Boston, MA – Two years after Boston schools prohibited the sale of sugar-sweetened beverages like sodas and sports drinks, local high school students were consuming significantly fewer sugary drinks, according to a new study published in Preventing Chronic Disease. In contrast, the average consumption of sugary beverages did not decline among teens nationwide. This is the first major study to show a significant decline in consumption of unhealthy beverages following a school policy change.
Beginning in the 2004–05 school year, the Boston School Committee prohibited public schools in the city from selling soft drinks, fruit drinks and sports drinks anywhere in school buildings or on campus. Researchers tracked sugar-sweetened beverage consumption among students in grades 9–12 for two years and found a significant decrease—from 1.71 average servings per day in 2004 to 1.38 servings in 2006. This reduction, roughly 45 fewer calories per day, included students’ total daily consumption of such drinks, both during and outside of the school day. A serving was defined as one can or glass, with a 20-ounce bottle counting as two servings. (Click here to read the entire study.)
“This study shows that a very simple policy change can have a big impact on student behavior,” said Angie Cradock, ScD, senior research scientist at the Harvard School of Public Health and the study’s lead author. “It also shows that when students couldn’t get these unhealthy beverages in school, they didn’t necessarily buy them elsewhere.”
Researchers analyzed nationwide data and found no comparable decrease in teens’ daily consumption of sugar-sweetened beverages, in contrast to the decrease they saw in Boston. The authors concluded that the decreased consumption among Boston students indicates that prohibiting the sale of sugar-sweetened beverages on school campuses may be a promising strategy to reduce unnecessary caloric intake.
“The Centers for Disease Control and Prevention has said that young people should drink fewer sugar-sweetened beverages and that limiting access to such beverages in school is an important strategy for preventing childhood obesity,” said C. Tracy Orleans, PhD, senior scientist at the Robert Wood Johnson Foundation, which funded the study. “This study provides important evidence that removing these unhealthy drinks from schools creates a healthier environment for students.”
The removal of sugar-sweetened beverages from Boston schools was just the first step in a broader city campaign. In April 2011, Boston Mayor Thomas Menino announced an effort to stop selling sugary drinks on any city property.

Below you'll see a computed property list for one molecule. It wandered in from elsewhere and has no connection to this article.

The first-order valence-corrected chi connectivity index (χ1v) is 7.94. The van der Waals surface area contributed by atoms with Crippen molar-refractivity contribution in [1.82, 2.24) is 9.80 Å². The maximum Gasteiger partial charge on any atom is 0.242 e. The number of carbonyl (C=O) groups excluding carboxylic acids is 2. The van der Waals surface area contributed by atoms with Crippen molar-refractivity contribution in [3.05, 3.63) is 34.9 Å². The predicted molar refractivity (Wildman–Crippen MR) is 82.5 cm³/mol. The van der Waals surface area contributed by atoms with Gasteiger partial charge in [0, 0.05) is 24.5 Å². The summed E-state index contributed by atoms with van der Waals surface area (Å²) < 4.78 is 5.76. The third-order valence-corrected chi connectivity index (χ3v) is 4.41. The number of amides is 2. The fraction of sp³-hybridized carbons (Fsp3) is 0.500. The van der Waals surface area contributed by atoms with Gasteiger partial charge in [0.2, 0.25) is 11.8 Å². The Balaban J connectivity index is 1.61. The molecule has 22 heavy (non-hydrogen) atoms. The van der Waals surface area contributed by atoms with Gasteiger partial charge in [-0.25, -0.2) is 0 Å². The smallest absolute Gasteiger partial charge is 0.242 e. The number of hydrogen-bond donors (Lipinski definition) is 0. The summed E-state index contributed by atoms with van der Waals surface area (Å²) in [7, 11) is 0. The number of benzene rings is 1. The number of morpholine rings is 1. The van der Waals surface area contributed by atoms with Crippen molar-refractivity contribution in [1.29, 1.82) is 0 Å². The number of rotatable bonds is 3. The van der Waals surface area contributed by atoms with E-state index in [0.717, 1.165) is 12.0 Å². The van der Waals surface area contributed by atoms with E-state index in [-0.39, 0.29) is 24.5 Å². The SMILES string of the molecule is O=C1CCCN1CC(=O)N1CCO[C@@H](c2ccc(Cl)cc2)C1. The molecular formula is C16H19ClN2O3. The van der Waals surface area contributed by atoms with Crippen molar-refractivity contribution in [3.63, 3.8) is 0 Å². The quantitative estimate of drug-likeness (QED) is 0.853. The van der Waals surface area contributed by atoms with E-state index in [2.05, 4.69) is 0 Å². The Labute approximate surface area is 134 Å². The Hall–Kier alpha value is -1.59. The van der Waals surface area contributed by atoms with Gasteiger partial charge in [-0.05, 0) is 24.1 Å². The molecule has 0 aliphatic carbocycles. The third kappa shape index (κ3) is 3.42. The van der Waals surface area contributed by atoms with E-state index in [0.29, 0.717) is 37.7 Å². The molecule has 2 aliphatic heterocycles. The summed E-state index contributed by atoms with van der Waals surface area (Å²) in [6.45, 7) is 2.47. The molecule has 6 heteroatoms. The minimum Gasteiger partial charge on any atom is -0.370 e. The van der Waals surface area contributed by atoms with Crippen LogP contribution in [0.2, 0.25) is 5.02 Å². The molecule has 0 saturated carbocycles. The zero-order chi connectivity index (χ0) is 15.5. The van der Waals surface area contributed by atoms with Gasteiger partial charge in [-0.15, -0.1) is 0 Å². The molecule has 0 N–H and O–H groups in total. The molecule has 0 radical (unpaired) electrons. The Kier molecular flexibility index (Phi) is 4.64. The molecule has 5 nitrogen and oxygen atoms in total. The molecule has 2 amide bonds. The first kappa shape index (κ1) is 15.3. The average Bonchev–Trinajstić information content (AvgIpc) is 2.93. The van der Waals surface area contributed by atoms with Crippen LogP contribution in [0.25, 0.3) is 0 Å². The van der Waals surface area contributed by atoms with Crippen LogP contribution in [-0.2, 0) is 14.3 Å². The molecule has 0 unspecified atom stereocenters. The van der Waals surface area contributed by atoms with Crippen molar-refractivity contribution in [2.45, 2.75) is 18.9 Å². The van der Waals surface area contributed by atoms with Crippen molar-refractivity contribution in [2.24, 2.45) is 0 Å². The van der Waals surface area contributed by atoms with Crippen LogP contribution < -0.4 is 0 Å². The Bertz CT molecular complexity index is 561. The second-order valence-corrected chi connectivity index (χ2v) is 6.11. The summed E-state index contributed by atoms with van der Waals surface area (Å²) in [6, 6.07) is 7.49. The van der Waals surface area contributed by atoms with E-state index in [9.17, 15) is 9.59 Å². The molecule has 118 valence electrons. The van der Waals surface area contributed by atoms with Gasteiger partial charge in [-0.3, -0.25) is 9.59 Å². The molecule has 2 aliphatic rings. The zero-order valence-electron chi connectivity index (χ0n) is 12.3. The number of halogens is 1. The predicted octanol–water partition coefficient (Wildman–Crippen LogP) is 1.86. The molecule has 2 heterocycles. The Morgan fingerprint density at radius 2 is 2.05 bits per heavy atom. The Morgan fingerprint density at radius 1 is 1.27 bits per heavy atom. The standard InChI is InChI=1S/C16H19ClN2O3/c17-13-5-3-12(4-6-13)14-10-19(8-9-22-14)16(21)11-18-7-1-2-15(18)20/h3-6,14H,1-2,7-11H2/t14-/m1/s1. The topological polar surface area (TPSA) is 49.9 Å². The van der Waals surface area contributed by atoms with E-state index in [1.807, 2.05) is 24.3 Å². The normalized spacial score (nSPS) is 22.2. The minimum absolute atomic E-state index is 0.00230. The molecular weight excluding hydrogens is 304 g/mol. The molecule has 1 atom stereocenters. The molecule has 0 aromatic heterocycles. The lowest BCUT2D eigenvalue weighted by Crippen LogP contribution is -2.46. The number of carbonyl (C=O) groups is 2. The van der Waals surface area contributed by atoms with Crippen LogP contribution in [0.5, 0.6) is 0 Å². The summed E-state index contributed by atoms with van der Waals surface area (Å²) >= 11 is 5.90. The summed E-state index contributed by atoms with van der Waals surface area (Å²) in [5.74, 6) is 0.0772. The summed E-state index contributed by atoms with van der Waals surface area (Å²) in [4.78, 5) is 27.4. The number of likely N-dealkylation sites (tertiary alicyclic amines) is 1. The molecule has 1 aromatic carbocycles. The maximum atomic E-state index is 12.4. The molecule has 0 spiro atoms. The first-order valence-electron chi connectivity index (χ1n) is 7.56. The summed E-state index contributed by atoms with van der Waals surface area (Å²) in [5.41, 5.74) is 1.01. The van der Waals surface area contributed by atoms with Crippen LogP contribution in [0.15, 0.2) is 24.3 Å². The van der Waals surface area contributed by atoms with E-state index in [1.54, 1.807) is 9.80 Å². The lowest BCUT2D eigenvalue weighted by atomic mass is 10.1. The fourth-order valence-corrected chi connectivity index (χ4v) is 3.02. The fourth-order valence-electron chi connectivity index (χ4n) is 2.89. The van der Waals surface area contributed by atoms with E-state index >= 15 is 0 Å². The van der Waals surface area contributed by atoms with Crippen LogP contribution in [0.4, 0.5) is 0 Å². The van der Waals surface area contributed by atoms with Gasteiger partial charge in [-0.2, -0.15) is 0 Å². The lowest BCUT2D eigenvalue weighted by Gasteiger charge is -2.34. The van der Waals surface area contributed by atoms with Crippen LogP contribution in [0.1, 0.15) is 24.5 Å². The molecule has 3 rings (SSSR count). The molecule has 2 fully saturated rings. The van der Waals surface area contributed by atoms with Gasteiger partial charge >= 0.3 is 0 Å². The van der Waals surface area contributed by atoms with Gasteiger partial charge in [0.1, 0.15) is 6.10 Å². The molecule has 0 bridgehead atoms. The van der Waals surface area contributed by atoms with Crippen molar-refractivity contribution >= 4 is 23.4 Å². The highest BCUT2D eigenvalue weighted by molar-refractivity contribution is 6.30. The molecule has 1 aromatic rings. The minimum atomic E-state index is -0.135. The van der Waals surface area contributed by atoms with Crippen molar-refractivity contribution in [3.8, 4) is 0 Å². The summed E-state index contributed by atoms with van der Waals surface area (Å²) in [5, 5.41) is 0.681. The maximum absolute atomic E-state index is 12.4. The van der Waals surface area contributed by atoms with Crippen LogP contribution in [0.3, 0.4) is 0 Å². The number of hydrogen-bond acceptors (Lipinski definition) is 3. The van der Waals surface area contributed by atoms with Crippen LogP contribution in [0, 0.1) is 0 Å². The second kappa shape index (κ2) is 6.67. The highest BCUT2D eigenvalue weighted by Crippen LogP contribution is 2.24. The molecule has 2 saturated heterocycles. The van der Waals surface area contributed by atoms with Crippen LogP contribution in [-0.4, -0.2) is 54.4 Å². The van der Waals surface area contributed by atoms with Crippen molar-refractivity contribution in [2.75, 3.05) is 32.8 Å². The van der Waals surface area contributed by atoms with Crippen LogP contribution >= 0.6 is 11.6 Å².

Previous research shows that the average teenager consumes roughly 300 calories per day (or 13 percent of total daily calories) from sugar-sweetened beverages or fruit juices. Research also shows that drinking sugary beverages leads to higher overall caloric intake and greater risk for being overweight or obese. Sugar-sweetened beverages have come under particular scrutiny, especially among advocates for children’s health who are working to address the nation’s obesity epidemic. In 2004, the American Academy of Pediatrics recommended that school districts restrict the sale of sugary beverages to prevent health problems.
To assess the impact of the policy change on students city-wide, researchers surveyed more than 1,000 students at 17 Boston high schools. To compare Boston students with adolescents nationwide, they used data from the National Health and Nutrition Examination Survey for 2003–04 and 2005–06. Those data showed that teens nationwide consumed 1.74 servings of sugary drinks per day in 2003–04, and 1.66 servings in 2005–06, a small but statistically insignificant decline.
Support for the study was provided by the Robert Wood Johnson Foundation, the Centers for Disease Control and Prevention, and a Steps to a HealthierUS grant to the Boston Public Health Commission.
“Effect of School District Policy Change on Consumption of Sugar-Sweetened Beverages Among High School Students, Boston, Massachusetts, 2004-2006,” Angie L. Cradock, Anne McHugh, Helen Mont-Ferguson, Linda Grant, Jessica L. Barrett, Claire Wang, and Steven L. Gortmaker, Preventing Chronic Disease, 2011;8(4):A74.
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